Author Lorrie Moore On Her Mentally Ill Characters

Lorrie Moore, 67, is one of America’s most original, agile and diverting authors – a short story writer, novelist, critic and essayist. I Am Homeless If This Is Not My Home, her fourth novel, is possessed of a feral magic and is a fantastic provocation. Sad, funny and teasingly gothic, it introduces Finn, who is a lovable oddball, along with his mentally vulnerable, wildly charming and recently deceased ex-partner, Lily, who comes back into his life – and her own – in the most unexpected way.

Are you as good at amusing yourself as you are at amusing us? Your novel made me laugh aloud…
Like the author, a narrative has to breathe. Moments that are amusing within the story are like moments in life itself: a bit of oxygen in case the rest is getting too glassy or overheated. I discover moments at my desk as I go along and, sometimes, I do amuse myself. I’m glad you laughed because a lot of the story is full of despair.

I see that but am tempted to believe – to corrupt Philip Larkin’s famous line – that what will survive of us is not love but jokes. Yet, comedy aside, how much do you torment yourself as a writer – would you describe yourself as neurotic, self-doubting, or none of the above?
As a writer, I’m really not sure. I’m a little tormented in the time-management department. And as a housekeeper, I’m definitely tormented. But neurotic comes on a spectrum I assume we are all on somewhere.

Inspired by your plot, I find myself wanting to ask if there is a sense in which we carry the dead with us – departed friends and family?
Yes, I imagine we carry the dead around with us constantly. And sometimes it is out of missing them but probably it is also out of disbelief that they’re no longer alive. That was why I made Finn a doubter of official stories in other categories as well.

I love Finn’s doubt and hugely relished the epitaph you proposed for his tombstone: “Well, that was weird.” And here is a tricky question for you – could you offer me an epitaph for yourself?
“Books available!”

You have an affectionate, penetrating and unafraid take on madness and find in Lily a self-destructive charisma – have you come across Lilys in your own life?
Well, Lily is an invention designed for Finn, who is also an invention. But that is not to say that there are not impossible people in my life. But then again, everyone has those (books available!).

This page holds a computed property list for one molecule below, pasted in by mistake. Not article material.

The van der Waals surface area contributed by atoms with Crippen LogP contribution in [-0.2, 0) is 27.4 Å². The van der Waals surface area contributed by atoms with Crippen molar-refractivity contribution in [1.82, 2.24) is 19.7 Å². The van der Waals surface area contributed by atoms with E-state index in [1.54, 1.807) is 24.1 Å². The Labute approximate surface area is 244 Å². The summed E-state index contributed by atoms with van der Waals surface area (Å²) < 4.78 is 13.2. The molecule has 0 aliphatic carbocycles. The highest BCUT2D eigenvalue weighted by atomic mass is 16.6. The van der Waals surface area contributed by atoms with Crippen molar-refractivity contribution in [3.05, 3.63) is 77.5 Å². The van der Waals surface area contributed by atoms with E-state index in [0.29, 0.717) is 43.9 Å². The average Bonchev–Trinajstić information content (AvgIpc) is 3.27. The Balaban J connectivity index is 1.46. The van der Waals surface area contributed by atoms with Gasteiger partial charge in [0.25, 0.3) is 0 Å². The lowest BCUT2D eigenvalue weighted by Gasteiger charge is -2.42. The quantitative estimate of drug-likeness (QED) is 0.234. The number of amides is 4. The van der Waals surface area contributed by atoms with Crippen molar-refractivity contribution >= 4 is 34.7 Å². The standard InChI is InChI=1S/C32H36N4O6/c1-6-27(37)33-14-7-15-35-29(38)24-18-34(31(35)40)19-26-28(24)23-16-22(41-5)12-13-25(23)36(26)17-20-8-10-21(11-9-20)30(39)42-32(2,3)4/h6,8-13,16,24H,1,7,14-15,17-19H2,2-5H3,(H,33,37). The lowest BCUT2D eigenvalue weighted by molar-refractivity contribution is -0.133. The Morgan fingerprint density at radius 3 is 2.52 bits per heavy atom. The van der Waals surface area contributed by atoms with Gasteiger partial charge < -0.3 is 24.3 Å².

On the subject of madness, I keep sensing your wish to make this most human of afflictions more openly understood and (literally even) embraced?
With regard to the Finn-Lily relationship, Finn loves Lily but without understanding her completely. That may always be the way. Understanding someone 100% is probably an illusion. And madness can be seen as a stand-in term for the parts you don’t comprehend. I think those who suffer from madness know they are not completely known.

Was it a challenge to get the tenderly macabre tone of the book to stay tender and not flip into the ghoulish?
Tenderness is, I suppose, the driving force and everything else – the humour, the horror, the anger, the southern gothic – festoons it.

At the same time, you are so spot-on about the possible difficulty of talking to the terminally ill – as if death were potentially a social embarrassment?
People want to say exactly the right thing to make up for lost time while the clock is maniacally ticking. It is a form of performance anxiety but much deeper in most cases: a desire to bring the profoundly inner to the outward exchange – yet with unconfident skills and rusty tools. Or tools still sealed in plastic and cardboard.

How much, if at all, do you think your writing has changed over 30 years or more
I have no idea how my writing has changed because I haven’t gone back and studied it. I hope it’s got better, but if not, I’d rather not know. I also suppose the changes in one’s work reflect the changes in one’s self, one’s life, as well as changes in the world.

And that pre-empts what I was about to ask next: how much have you changed yourself since you started your career?
My cooking skills have probably declined – I grow bored chopping things and so now avail myself of pre-chopped produce. I fear this is a metaphor for shortage of time and energy and elegance and deep, underlying commitment. I used only to sit in rocking chairs if I were holding a baby that needed rocking. Now all I require is a glass of wine and a televised weather report. I have crossed things off my bucket list not because I have now done them but because I know I never will. So I’ve not really improved. But I could still turn things around. I think. That said, very little in this novel is pre-chopped.

What’s the last really great book you read?
Well, I teach, so I’ve had Alice Munro and Edward P Jones on my syllabus. Those would constitute great books – All Aunt Hagar’s Children and Munro’s Selected Stories.

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What do you read when times are hard – for boosting or consolation or amusement?
I tend not to reread when times are hard. I feel that one must find something new. So here are two new books I found to be good company: Lauren Oyler’s No Judgement and Miranda July’s new novel.

How do you organise your books?
Alphabetically and by genre.

And what are you planning to read next?
I’m going through Jenny Erpenbeck’s books, one by one.

Is there any fictional character with whom you particularly identify? Go back to childhood reading if you prefer…
Everyone identifies with Jo in Little Women. I identify with Beth, the sickly sister who dies. Also? Bambi’s mother.

I Am Homeless If This Is Not My Home by Lorrie Moore is published by Faber (£9.99). To support the Guardian and Observer order your copy at Delivery charges may apply

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